The Crystalens – Accommodating IOL

Welcome to the world of high tech IOLs. You might say what’s up genius? Aren’t IOLs considered one of the miracles of modern times? Of course they are, but today we will talk about what is perhaps the crème de la crème of them – The Crystalens IOL.

The Crystalens is one of the presbyopia-correcting IOLs or the accommodating IOLs. These resemble the most advanced treatment option available to cataract patients. Amongst the testimonials for the Crystalens are such as below:

“I didn’t realize what I had been missing before I had my Crystalens surgery. The colors of everything are so much brighter and the improved sharpness and clarity of my vision are very noticeable,”

This testimonial clarifies the deep impact that Crystalens accomplishes on the patient’s quality of life.

What is accommodation?

The normal crystalline lens has the ability to change its shape and diameter to allow us to see perfectly far objects as well as near objects and anything in between.

Unfortunately, this amazing property is lost gradually as we grow older. This condition is called presbyopia. This condition resembles the normal physiological aging of the crystalline lens. It starts gradually after the age of forty. At this age people start to lose some of their up-close vision and start wearing reading glasses to compensate for that.

What are the presbyopia-correcting IOLs or the accommodating IOLs?

These are the newest and most expensive generation of IOLs. They have several designs and technologies, but all aim at mimicking the accommodation phenomenon of the natural lens of the eye.

This allows the patient to see clearly far, intermediate and near objects. These IOLs minimize the need for post-operative special reading glasses.

What is the Crystalens?

The Crystalens was designed by Eyeonics Incorporation and was the first FDA approved (in November 2003) accommodating IOL in the world.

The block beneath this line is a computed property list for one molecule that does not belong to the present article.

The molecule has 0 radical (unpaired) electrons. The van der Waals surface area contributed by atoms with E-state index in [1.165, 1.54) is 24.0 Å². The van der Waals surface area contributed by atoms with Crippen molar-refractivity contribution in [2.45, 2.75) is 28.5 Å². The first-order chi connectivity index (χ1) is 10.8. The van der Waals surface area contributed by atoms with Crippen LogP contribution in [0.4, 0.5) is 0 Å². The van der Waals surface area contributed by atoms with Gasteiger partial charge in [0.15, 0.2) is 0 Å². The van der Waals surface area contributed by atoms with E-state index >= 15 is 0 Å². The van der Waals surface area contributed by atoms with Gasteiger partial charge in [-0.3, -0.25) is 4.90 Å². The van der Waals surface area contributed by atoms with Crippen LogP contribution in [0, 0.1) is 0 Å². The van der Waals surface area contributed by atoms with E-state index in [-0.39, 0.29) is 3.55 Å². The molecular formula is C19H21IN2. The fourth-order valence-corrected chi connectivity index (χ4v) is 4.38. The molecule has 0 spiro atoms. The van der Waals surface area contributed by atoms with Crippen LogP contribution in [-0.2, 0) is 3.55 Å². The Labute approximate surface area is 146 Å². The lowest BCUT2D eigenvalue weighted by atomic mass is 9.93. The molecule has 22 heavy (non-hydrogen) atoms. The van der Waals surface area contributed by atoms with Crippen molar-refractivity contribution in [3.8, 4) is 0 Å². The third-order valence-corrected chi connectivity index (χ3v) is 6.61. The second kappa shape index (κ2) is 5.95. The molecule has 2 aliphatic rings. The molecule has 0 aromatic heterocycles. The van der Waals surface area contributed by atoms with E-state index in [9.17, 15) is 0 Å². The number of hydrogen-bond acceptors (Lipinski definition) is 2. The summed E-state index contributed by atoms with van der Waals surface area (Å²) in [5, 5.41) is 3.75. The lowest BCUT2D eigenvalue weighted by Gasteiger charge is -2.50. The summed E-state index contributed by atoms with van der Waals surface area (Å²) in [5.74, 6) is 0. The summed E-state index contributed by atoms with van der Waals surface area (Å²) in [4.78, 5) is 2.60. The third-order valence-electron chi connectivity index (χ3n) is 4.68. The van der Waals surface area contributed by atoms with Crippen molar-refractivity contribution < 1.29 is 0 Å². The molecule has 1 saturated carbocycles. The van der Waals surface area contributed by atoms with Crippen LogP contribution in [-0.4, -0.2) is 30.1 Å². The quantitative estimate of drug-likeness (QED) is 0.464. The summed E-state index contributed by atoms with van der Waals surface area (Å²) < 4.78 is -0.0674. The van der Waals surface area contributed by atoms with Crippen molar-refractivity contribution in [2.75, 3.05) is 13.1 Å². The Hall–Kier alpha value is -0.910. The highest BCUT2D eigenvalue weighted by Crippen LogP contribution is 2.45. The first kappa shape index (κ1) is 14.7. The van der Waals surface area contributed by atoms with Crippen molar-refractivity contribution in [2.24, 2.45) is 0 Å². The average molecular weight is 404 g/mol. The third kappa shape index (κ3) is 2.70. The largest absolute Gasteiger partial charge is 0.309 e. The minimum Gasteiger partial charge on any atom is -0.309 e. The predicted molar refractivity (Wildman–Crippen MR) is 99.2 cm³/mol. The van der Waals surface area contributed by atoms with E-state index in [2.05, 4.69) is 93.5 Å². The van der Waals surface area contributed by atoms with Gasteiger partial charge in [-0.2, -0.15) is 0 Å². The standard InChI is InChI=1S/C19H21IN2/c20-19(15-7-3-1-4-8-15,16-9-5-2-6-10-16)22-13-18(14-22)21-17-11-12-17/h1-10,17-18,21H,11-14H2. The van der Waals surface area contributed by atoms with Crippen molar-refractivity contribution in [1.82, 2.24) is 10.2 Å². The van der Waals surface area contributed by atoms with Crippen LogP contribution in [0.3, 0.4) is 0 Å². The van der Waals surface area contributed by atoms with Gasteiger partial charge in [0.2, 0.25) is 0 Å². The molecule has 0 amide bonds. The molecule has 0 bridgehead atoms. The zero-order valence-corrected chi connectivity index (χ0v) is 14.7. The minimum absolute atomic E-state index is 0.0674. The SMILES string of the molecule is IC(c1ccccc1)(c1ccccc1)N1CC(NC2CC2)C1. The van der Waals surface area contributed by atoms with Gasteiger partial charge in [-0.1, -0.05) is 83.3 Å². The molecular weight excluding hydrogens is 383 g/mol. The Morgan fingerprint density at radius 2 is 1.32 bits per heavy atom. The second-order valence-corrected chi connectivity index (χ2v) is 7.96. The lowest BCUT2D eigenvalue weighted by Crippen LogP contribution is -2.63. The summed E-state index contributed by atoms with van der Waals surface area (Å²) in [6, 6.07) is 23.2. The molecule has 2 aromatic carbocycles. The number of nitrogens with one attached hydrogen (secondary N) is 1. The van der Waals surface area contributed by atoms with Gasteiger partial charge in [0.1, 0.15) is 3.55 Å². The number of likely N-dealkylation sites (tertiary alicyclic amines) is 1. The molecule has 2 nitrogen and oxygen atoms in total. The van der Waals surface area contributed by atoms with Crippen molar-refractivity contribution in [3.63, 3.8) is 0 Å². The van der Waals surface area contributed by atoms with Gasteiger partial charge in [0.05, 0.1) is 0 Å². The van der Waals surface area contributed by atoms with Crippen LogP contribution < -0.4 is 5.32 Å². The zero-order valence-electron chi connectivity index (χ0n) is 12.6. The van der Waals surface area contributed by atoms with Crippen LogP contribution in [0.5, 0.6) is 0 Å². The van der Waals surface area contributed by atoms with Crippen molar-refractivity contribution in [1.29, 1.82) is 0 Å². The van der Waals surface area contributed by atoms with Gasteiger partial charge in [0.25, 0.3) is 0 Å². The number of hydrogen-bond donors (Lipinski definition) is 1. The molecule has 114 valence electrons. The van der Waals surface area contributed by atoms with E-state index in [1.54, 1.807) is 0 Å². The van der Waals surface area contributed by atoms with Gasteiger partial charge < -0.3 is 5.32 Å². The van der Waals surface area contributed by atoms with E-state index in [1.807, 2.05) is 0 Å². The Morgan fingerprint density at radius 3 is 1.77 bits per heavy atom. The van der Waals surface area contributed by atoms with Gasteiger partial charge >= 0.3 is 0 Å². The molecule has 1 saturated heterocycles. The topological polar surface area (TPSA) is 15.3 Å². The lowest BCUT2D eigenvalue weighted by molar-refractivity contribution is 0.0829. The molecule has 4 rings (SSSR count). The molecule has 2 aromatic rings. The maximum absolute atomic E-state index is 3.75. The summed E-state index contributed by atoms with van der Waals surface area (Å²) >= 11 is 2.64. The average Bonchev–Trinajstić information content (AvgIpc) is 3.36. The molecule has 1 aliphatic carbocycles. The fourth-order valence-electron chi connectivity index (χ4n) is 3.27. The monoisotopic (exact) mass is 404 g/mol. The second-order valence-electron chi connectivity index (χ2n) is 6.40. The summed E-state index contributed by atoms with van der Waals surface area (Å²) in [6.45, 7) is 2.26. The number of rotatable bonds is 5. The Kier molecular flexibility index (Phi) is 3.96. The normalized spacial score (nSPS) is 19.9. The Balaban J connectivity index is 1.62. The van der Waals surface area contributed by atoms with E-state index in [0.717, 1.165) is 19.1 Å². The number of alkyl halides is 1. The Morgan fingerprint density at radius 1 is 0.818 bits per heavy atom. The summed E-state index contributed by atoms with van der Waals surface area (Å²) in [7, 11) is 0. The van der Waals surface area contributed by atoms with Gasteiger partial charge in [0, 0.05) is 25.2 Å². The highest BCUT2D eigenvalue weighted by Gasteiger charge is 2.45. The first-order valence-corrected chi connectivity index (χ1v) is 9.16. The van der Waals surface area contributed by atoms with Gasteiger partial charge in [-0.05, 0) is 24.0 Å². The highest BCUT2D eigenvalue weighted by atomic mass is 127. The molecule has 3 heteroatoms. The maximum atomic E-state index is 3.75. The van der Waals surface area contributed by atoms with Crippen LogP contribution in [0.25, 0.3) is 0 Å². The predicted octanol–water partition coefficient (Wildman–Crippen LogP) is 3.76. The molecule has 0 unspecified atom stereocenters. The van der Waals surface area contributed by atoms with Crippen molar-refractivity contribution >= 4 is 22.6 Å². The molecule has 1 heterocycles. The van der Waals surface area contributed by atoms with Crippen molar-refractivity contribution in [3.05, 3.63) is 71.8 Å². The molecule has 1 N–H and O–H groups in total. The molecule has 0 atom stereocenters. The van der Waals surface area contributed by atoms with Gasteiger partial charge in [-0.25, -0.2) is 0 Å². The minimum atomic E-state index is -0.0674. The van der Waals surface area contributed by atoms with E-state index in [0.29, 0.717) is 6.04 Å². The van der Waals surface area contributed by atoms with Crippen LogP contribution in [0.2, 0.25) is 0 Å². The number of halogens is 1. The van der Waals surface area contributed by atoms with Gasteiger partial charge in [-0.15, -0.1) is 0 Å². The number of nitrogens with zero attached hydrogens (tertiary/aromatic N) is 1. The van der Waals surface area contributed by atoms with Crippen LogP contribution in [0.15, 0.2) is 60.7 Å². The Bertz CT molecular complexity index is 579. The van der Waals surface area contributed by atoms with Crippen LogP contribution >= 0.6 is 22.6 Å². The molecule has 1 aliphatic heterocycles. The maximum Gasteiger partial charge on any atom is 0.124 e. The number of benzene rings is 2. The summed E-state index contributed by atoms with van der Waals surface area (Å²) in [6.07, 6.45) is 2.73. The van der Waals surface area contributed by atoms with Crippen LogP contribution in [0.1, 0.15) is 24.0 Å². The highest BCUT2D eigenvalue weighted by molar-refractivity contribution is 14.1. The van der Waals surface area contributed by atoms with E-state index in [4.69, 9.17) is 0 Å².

In 2008, the Crystalens was acquired by Bausch & Lomb, after which they started developing new generations of the Crystalens, such as the Crystalens HD, in June 2008.

In 2010, Bausch & Lomb introduced a newer generation called the Crystalens Aspheric Optic (AO), which improves contrast sensitivity and reduces higher order aberrations, thanks to its elongated shape. The website for the Crystalens is HERE.

How does the Crystalens lens work?

The design of the Crystalens was inspired by the anatomical and physiological structure of the human eye.

Unlike the ordinary IOLs, the Crystalens consists of the main body of the IOL (the optic) and two modified haptics having the shape of a flange or a wing. The flanges are connected to the main body of the IOL through a specially designed hinges. The hinges are made from a peculiar type of silicone named BioSil. This type of silicone can withstand unlimited number of flexing actions around the hinge without malfunctioning.

The Crystalens uses the contractions of the eye muscles responsible for accommodation to flex the IOL. This gives the central part of the IOL (the optic) the ability to move back and forth as you constantly change focus on images around you.

This dynamic adjustment to the patient’s visual needs enables him to see clearly far, intermediate and near objects, thus minimizing the need for reading glasses after the operation.

How much would it cost me to have a Crystalens implanted in my eye after cataract surgery?

Being expensive, this is unfortunately one of the major obstacles to having a Crystalens cataract surgery. You will likely need to pay an extra $3300 on average, assuming that you have Medicare coverage for the basic costs of the surgery to implant the Crystalens IOL.

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